The expression comes from baseball! If the weather is bad, spectators can get a ticket to come see the game later when the weather is better.
If you want even more everyday expressions and lots of real, modern English vocabulary that Americans use every day, be sure to get my selection of 10 of my best lessons to boost your vocabulary in English. Click this link to get access to the lessons immediately.
1. Sorry, I have to work tomorrow. Can I take a raincheck on this dinner?
2. I sadly have to take a raincheck on the beer. My wife wants me to come home early.
3. He was too busy at work, so he had to take a raincheck on our movie night.
4. to jack up the prices (phrase; to suddenly increase prices)
In the summer months, hotels and airlines increase their prices because everyone wants to make a booking. During winter vacation, ski resorts jack up their prices.
So, “to jack up prices” means to suddenly increase prices. This expression has a negative connotation. You’re not happy and you think the price increase is unfair.
1. What?! The hotel only costs $40 a night in February! And it’s $100 in July. They really jack up their prices. Those thieves!
5. to drive someone up the wall (phrase; to make someone crazy)
If you’ve ever been in a room with 10 hyperactive children, you might tell your friend “These kids are driving me up the wall.”
It means they’re making you crazy and irritated. Imagine that you feel crazy enough to try to drive your car up the wall of a building. That’s the emotion this expression conveys.
1. My stepmother really drives me up the wall!
2. At the office, my colleague works in a completely unorganized manner. This drives me up the wall.
3. The hot weather these days drives me up the wall.
6. to ride shotgun (phrase; to be in the passenger seat)
This expression comes from the old American West, when the person sitting next to the driver of a stagecoach needed a shotgun to defend against attackers.
Today, we say the person in the passenger seat in a car is riding shotgun. So, riding shotgun is less violent than you might imagine. Except if it’s two teenagers fighting over who has the privilege of riding shotgun…
1. With your long legs you have to ride shotgun.
2. I’m driving. You are riding shotgun.
3. I’m riding shotgun with my best friend.
7. a couch potato (noun; someone who always stays inside)
This one is funny if you literally imagine a big fat potato sitting on a couch. It’s not very nice to call someone “a couch potato” because it means they just sit on a couch all day and watch TV, look at their smartphone, or play video games.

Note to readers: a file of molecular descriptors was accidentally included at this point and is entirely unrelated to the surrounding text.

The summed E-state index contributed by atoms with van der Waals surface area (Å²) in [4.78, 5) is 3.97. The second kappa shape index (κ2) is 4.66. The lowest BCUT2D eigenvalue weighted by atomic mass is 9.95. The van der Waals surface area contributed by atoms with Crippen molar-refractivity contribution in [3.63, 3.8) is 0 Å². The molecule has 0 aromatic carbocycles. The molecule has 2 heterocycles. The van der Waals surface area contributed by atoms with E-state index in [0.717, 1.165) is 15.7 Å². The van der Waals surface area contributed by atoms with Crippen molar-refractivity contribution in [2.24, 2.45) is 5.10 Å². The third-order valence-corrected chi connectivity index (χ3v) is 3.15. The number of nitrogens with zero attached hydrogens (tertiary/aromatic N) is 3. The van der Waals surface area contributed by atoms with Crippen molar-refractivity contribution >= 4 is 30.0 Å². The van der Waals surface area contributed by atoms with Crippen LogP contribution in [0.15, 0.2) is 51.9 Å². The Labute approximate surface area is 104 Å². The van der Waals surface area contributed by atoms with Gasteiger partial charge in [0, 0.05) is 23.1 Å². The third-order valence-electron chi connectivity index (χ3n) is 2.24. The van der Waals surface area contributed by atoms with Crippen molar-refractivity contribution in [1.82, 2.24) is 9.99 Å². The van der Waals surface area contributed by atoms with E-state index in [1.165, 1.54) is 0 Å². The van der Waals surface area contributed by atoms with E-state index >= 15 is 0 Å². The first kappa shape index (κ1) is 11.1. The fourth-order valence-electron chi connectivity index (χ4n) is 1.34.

It’s certainly not good to have the physique of a potato!
Don’t be a couch potato, but do watch today’s lesson on American slang!
1. My little brother is always at home and watches his series. He is such a couch potato.
2. We are going out for a walk. Come with us, don’t be a couch potato!
3. During the corona quarantine, we were all couch potatoes.
8. a party animal (noun; someone who loves parties or really enjoys them)
9. it’s no biggie (phrase; it’s not a (big) problem)
10. a bummer (noun; a disappointment)
11. something sucks/to suck at something (verb; something is bad/to be bad at something)
12. a chicken (noun; a coward)
13. booze (noun; alcohol)
14. bae (noun; short for “before anyone else,” a beloved person like a partner or best friend, mostly used by women)
15. bro (noun; short for “brother,” a friend (often male), mostly used by man)
16. to have a crush on someone (phrase; to be attracted to someone in a romantic way)
17. to dump someone (verb; to end a romantic relationship with someone)
18. something is sick (adjective; something is awesome/really good)
19. an epic fail (phrase; a huge failure or completely disaster)
20. to be hyped (adjective; to be extremely excited about/looking forward to something)
American Slang phrases and words in British English
Although Americans and the British speak the same language, there are American slang words and phrases which are at least confusing for British. Sometimes they don’t understand them at all.
A common example of this phenomenon is the word “pants.” When hearing the word “pants,” Americans are expecting long pants, whereas the British are expecting underwear.
One of my examples is “to ride shotgun.”
If an American would say to his British friend: “I’m driving. You are riding shotgun.” his friend would most likely look at him confused and be completely irritated.
So, if your British friend doesn’t understand you, make sure you haven’t used an American slang word or phrase.
Now, what about you?
What other fun American expressions do you know?
Have you ever heard your American friends use one of these?
Share your American slang in the comments, and let’s see what the Speak English community knows!
And of course, please share this video and its lessons with a friend who might like them.
It will help me help others, and that’s always cool.
Thanks and have a good week,